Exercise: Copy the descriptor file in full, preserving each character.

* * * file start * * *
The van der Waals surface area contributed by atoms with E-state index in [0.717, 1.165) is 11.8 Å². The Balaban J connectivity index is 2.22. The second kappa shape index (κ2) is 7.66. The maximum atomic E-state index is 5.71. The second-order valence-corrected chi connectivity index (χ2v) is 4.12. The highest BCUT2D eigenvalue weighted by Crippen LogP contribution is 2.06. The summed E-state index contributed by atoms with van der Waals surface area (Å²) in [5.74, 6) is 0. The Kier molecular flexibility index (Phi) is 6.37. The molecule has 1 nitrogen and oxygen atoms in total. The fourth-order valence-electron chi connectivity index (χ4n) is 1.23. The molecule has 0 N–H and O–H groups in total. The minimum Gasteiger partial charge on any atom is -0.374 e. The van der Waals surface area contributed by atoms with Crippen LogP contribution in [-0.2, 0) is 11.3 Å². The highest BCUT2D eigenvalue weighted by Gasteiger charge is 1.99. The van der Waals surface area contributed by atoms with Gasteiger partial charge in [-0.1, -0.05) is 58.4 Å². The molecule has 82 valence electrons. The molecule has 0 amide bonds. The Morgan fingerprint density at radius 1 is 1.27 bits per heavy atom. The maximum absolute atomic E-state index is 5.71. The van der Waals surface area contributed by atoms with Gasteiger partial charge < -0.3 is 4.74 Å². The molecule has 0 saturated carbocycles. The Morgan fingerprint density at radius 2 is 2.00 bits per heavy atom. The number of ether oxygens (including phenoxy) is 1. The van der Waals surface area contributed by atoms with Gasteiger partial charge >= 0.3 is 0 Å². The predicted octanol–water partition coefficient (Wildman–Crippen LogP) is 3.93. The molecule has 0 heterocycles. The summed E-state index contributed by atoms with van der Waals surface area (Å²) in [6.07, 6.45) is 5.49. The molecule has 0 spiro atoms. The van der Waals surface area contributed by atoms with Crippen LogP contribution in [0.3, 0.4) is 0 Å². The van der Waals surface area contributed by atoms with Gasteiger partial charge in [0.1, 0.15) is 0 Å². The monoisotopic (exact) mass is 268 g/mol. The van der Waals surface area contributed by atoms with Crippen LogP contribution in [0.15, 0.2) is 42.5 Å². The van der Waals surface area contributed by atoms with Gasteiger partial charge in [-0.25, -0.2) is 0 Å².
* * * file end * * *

The van der Waals surface area contributed by atoms with E-state index in [0.717, 1.165) is 11.8 Å². The Balaban J connectivity index is 2.22. The second kappa shape index (κ2) is 7.66. The maximum atomic E-state index is 5.71. The second-order valence-corrected chi connectivity index (χ2v) is 4.12. The highest BCUT2D eigenvalue weighted by Crippen LogP contribution is 2.06. The summed E-state index contributed by atoms with van der Waals surface area (Å²) in [5.74, 6) is 0. The Kier molecular flexibility index (Phi) is 6.37. The molecule has 1 nitrogen and oxygen atoms in total. The fourth-order valence-electron chi connectivity index (χ4n) is 1.23. The molecule has 0 N–H and O–H groups in total. The minimum Gasteiger partial charge on any atom is -0.374 e. The van der Waals surface area contributed by atoms with Crippen LogP contribution in [-0.2, 0) is 11.3 Å². The highest BCUT2D eigenvalue weighted by Gasteiger charge is 1.99. The van der Waals surface area contributed by atoms with Gasteiger partial charge in [-0.1, -0.05) is 58.4 Å². The molecule has 82 valence electrons. The molecule has 0 amide bonds. The Morgan fingerprint density at radius 1 is 1.27 bits per heavy atom. The maximum absolute atomic E-state index is 5.71. The van der Waals surface area contributed by atoms with Gasteiger partial charge < -0.3 is 4.74 Å². The molecule has 0 saturated carbocycles. The Morgan fingerprint density at radius 2 is 2.00 bits per heavy atom. The number of ether oxygens (including phenoxy) is 1. The van der Waals surface area contributed by atoms with Gasteiger partial charge >= 0.3 is 0 Å². The predicted octanol–water partition coefficient (Wildman–Crippen LogP) is 3.93. The molecule has 0 heterocycles. The summed E-state index contributed by atoms with van der Waals surface area (Å²) in [6.07, 6.45) is 5.49. The molecule has 0 spiro atoms. The van der Waals surface area contributed by atoms with Crippen LogP contribution in [0.3, 0.4) is 0 Å². The van der Waals surface area contributed by atoms with Gasteiger partial charge in [0.1, 0.15) is 0 Å². The monoisotopic (exact) mass is 268 g/mol. The van der Waals surface area contributed by atoms with Crippen LogP contribution in [0.15, 0.2) is 42.5 Å². The van der Waals surface area contributed by atoms with Gasteiger partial charge in [-0.25, -0.2) is 0 Å².